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Start Where You Are: A Guide to Compassionate Living Paperback – May 24, 1994
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Pema Chodron is a Buddhist nun for regular folks. Having raised a family of her own, she doesn't shy away from persistent troubles and the basic meatiness of life. In fact, in Start Where You Are, Chodron tries to get us to see that the faults and foibles in each of us now are the perfect ingredients for creating a better life. No need to wait for a quieter time or a more settled mind. The trick Chodron says is to repattern ourselves, to transform bad habits into good by first opening ourselves to the groundlessness of existence. When the cliff dissolves beneath our feet, fear has a way of actually lessening. Fearlessness opens the way to recognizing our pushy egos and that rather than being cursed with original sin, we are blessed with an original soft spot--the squishy feeling inside that we all have, that is the seat of true compassion, and that we all do our best to armor over. Chodron is the kind of teacher who has seen it all and keeps pushing us back into ourselves until there's no one left to wrestle with but a certain recalcitrant image in the mirror. --Brian Bruya
From Library Journal
American Buddhist nun Chodron, who was trained in the Tibetan tradition by the late Chogyam Trungpa, provides a book of meditative insights and instructions based on the 59 Tibetan Buddhist slogans for developing compassion, e.g., "When we find that we are holding back, here is instruction on how to give." While some of the slogans depend on Buddhist teaching, many-such as "be grateful to everyone"-are widely applicable. Chodron's teachings are supported by personal reflections, clear explanations, and an attention to how one may achieve the goal of compassion. Useful both for Buddhist meditators and those wanting to understand Buddhist spirituality, this is recommended for large public and academic libraries.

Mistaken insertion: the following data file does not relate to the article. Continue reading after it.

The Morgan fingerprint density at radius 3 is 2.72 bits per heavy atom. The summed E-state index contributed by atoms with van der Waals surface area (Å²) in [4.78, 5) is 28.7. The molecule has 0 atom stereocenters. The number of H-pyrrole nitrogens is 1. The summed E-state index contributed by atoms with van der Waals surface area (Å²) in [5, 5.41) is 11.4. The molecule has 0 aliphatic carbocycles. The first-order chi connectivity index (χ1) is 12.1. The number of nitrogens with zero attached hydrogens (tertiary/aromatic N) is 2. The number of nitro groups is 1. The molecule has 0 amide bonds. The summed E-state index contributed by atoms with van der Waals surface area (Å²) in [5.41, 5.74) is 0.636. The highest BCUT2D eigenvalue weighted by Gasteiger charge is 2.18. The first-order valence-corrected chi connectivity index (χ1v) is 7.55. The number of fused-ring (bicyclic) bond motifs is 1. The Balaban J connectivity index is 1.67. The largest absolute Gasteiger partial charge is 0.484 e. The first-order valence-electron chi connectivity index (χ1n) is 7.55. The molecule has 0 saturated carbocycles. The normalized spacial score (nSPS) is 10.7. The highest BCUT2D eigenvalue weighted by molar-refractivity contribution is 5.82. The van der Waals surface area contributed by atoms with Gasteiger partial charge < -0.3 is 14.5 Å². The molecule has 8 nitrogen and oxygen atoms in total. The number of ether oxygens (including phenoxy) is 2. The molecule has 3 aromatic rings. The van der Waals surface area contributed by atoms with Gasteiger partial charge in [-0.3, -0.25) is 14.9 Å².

Copyright 1994 Reed Business Information, Inc.
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My initial thoughts are that this book could be summed appropriately with the philosophy "Don't sweat the small stuff. And don't sweat the big stuff either. In fact, don't sweat at all."
Equally though, it also counsels not to get overly ecstatic or confident when things go your way.
The key seems to be not to let hurdles, obstacles or setbacks get you too down for too long. Equally, to not let successes think you cannot fail. Be calm and mild, either way.
So, wherever you are, at any time, start from there, taking a middle path of not too much fear or sadness as well as not too much confidence and elation. After all, all feelings and situations are temporary.
I'm glad I read it and look forward to having time to read it again slowly and contemplatively.
I picked this book after reading Eckart Tolle's New Earth. Pema Chodron speaks to many of the same issues from a little different perspective that, while perhaps more religious, seems clearer to me; more understandable. At the same time, I also think it's possible that many of us need to read both perspectives to gain a better understanding.
I was attracted to this book by the title. Being able to Start Where You Are was an empowering notion. It was the idea that I don't need to wait till I (grow up, finish school, lose weight, get married, get divorced, get a job, retire) to (develop spiritually, be happy, find peace). Most particularly I don't need to stop suffering to be happy, or start my journey. Instead, I can use my suffering to facilitate my development & growth. The CD version is true to all of these ideas.